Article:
So far I’ve shown you two examples of REST in action: a website (Chapter 1) and a web API (Chapter 2). I’ve talked in terms of examples, because there’s no RFC for REST the way there is for HTTP or JSON.
REST is not a protocol, a file format, or a development framework. It’s a set of design constraints: statelessness, hypermedia as the engine of application state, and so on. Collectively, we call these the Fielding constraints, because they were first identified in Roy T. Fielding’s 2000 dissertation on software architecture, which gathered them together under the name “REST.”
The runaway popularity of the term “REST” is out of proportion to the importance of REST to Fielding’s dissertation. Fielding used REST primarily as an example, to tie something you’re already familiar with (the Web) into a general design process. REST became popular because the term happens to describe the architecture of one of the most successful technologies in human history.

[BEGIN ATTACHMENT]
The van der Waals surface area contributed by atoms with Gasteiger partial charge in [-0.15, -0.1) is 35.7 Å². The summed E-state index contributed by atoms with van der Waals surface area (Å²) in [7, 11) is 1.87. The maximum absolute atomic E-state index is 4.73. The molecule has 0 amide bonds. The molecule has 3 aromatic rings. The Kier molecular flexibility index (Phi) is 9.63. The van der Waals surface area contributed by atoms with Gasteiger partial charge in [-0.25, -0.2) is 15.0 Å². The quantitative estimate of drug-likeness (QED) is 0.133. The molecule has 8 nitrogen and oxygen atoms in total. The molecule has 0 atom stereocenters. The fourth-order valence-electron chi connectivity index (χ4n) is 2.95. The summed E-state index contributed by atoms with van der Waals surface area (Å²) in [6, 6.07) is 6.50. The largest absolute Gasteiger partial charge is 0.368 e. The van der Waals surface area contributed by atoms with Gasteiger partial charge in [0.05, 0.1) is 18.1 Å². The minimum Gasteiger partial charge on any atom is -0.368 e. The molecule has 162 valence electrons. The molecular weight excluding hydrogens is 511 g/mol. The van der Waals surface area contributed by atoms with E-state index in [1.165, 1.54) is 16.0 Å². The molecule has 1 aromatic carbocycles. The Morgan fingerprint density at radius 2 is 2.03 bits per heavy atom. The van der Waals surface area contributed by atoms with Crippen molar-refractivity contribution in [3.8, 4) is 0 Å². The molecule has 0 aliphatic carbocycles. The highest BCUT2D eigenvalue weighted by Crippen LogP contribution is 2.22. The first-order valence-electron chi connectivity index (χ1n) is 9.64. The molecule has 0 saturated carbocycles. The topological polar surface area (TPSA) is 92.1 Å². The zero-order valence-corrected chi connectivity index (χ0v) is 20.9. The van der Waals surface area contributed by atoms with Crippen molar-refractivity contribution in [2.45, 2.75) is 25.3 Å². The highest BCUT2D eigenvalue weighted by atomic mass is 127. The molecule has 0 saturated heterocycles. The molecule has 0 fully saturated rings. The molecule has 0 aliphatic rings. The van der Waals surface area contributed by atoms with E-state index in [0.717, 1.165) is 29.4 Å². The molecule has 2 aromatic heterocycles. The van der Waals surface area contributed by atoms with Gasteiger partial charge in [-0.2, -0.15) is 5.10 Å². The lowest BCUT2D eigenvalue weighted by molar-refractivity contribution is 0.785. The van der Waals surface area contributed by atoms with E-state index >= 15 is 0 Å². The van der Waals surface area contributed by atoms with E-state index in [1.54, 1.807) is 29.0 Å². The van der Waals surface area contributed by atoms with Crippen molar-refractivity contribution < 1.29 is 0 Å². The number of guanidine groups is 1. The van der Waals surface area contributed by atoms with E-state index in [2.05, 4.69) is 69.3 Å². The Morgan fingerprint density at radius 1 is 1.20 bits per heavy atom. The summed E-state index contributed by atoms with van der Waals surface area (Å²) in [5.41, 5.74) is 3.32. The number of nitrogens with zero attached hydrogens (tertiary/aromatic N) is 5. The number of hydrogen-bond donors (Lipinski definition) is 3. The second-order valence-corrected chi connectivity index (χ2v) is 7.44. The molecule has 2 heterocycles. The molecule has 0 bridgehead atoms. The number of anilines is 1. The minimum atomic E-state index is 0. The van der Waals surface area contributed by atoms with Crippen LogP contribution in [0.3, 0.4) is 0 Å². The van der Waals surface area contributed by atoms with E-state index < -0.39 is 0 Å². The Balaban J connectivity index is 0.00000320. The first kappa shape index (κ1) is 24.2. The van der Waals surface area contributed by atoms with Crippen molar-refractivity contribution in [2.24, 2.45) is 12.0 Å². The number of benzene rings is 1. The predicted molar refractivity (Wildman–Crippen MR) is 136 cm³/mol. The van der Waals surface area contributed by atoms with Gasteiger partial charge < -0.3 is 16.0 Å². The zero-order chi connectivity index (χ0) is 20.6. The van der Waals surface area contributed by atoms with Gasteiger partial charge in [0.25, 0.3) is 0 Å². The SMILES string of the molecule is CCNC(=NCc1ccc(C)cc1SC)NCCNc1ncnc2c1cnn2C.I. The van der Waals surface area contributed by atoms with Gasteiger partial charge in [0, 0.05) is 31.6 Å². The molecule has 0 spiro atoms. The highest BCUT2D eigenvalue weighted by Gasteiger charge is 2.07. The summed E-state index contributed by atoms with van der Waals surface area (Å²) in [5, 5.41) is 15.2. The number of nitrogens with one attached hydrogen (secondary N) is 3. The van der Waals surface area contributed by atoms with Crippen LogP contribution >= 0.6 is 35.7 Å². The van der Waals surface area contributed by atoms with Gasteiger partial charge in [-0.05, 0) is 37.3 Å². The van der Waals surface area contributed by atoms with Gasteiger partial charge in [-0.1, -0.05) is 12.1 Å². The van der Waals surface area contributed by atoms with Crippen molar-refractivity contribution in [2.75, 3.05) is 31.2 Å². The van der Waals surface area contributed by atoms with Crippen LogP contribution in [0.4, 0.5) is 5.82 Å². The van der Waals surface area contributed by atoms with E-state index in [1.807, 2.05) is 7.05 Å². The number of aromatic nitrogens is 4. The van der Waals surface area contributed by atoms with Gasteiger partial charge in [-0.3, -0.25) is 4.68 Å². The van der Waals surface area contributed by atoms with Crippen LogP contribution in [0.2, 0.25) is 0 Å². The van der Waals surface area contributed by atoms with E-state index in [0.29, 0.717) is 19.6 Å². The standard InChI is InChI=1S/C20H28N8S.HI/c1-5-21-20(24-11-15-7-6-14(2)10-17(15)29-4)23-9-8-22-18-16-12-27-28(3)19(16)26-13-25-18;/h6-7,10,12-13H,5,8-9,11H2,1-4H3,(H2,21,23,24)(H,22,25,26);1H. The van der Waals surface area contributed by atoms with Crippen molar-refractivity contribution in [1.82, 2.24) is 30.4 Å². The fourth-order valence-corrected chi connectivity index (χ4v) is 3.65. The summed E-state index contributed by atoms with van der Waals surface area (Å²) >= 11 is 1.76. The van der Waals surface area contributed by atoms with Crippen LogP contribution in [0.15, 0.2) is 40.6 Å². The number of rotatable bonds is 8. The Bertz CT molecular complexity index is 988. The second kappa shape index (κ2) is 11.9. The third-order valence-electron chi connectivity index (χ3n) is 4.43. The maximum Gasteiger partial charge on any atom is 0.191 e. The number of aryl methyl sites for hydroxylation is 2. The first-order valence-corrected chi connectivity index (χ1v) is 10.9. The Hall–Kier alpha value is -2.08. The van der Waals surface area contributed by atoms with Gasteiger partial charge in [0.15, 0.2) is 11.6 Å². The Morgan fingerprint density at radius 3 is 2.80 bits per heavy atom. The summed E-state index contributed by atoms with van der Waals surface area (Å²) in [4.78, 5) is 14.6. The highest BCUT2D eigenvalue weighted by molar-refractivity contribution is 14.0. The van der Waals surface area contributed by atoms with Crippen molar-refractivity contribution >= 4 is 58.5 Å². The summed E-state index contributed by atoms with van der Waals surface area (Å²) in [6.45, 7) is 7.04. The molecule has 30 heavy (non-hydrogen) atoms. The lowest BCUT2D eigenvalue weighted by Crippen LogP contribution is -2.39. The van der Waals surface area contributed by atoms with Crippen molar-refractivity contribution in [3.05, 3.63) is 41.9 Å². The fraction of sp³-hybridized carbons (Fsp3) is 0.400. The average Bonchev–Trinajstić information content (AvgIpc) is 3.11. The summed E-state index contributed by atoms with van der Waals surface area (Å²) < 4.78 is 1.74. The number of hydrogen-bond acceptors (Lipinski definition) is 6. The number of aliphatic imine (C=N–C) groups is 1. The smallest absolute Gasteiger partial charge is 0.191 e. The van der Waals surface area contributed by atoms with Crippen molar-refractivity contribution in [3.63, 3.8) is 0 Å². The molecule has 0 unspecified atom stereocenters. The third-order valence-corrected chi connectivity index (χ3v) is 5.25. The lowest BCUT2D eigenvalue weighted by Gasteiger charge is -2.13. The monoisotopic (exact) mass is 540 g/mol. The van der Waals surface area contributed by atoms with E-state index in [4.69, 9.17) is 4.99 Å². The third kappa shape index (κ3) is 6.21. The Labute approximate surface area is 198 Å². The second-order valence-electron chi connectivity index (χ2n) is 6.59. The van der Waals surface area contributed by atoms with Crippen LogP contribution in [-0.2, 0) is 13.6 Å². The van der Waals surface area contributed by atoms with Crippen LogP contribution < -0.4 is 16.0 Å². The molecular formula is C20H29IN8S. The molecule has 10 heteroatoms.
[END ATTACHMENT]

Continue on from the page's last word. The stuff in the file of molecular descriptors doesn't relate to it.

In this chapter, I’ll finish my explanation of the Fielding constraints in terms of the World Wide Web. My “bible,” as it were, will not be the Fielding dissertation. (You can see Appendix C for a detailed, API-centric discussion of Fielding.) Instead, I’ll be drawing from the W3C’s guide to the Web, The Architecture of the World Wide Web, Volume One (there is no Volume Two). The Fielding dissertation explains the decisions behind the design of the Web, but Architecture explains the three technologies ...